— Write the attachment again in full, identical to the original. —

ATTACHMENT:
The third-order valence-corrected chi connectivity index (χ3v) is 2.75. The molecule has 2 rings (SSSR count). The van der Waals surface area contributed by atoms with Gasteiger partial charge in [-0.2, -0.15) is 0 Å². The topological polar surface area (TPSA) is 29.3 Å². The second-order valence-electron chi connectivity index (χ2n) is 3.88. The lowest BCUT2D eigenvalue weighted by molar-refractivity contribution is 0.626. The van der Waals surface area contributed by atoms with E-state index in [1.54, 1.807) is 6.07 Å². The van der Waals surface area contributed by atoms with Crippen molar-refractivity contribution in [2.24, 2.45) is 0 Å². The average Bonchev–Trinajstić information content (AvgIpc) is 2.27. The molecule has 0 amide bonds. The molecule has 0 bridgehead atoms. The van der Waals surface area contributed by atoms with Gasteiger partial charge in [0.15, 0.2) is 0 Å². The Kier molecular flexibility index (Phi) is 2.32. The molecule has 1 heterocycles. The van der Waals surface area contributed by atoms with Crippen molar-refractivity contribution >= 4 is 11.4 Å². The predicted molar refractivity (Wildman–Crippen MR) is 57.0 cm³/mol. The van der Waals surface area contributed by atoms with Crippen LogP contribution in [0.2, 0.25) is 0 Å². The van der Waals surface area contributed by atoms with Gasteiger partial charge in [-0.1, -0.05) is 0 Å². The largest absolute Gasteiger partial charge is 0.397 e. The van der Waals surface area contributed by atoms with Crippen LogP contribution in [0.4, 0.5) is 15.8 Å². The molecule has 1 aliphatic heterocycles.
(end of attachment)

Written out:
The third-order valence-corrected chi connectivity index (χ3v) is 2.75. The molecule has 2 rings (SSSR count). The van der Waals surface area contributed by atoms with Gasteiger partial charge in [-0.2, -0.15) is 0 Å². The topological polar surface area (TPSA) is 29.3 Å². The second-order valence-electron chi connectivity index (χ2n) is 3.88. The lowest BCUT2D eigenvalue weighted by molar-refractivity contribution is 0.626. The van der Waals surface area contributed by atoms with E-state index in [1.54, 1.807) is 6.07 Å². The van der Waals surface area contributed by atoms with Crippen molar-refractivity contribution in [2.24, 2.45) is 0 Å². The average Bonchev–Trinajstić information content (AvgIpc) is 2.27. The molecule has 0 amide bonds. The molecule has 0 bridgehead atoms. The van der Waals surface area contributed by atoms with Gasteiger partial charge in [0.15, 0.2) is 0 Å². The Kier molecular flexibility index (Phi) is 2.32. The molecule has 1 heterocycles. The van der Waals surface area contributed by atoms with Crippen molar-refractivity contribution >= 4 is 11.4 Å². The predicted molar refractivity (Wildman–Crippen MR) is 57.0 cm³/mol. The van der Waals surface area contributed by atoms with Crippen LogP contribution in [0.2, 0.25) is 0 Å². The van der Waals surface area contributed by atoms with Gasteiger partial charge in [-0.1, -0.05) is 0 Å². The largest absolute Gasteiger partial charge is 0.397 e. The van der Waals surface area contributed by atoms with Crippen LogP contribution in [0.4, 0.5) is 15.8 Å². The molecule has 1 aliphatic heterocycles.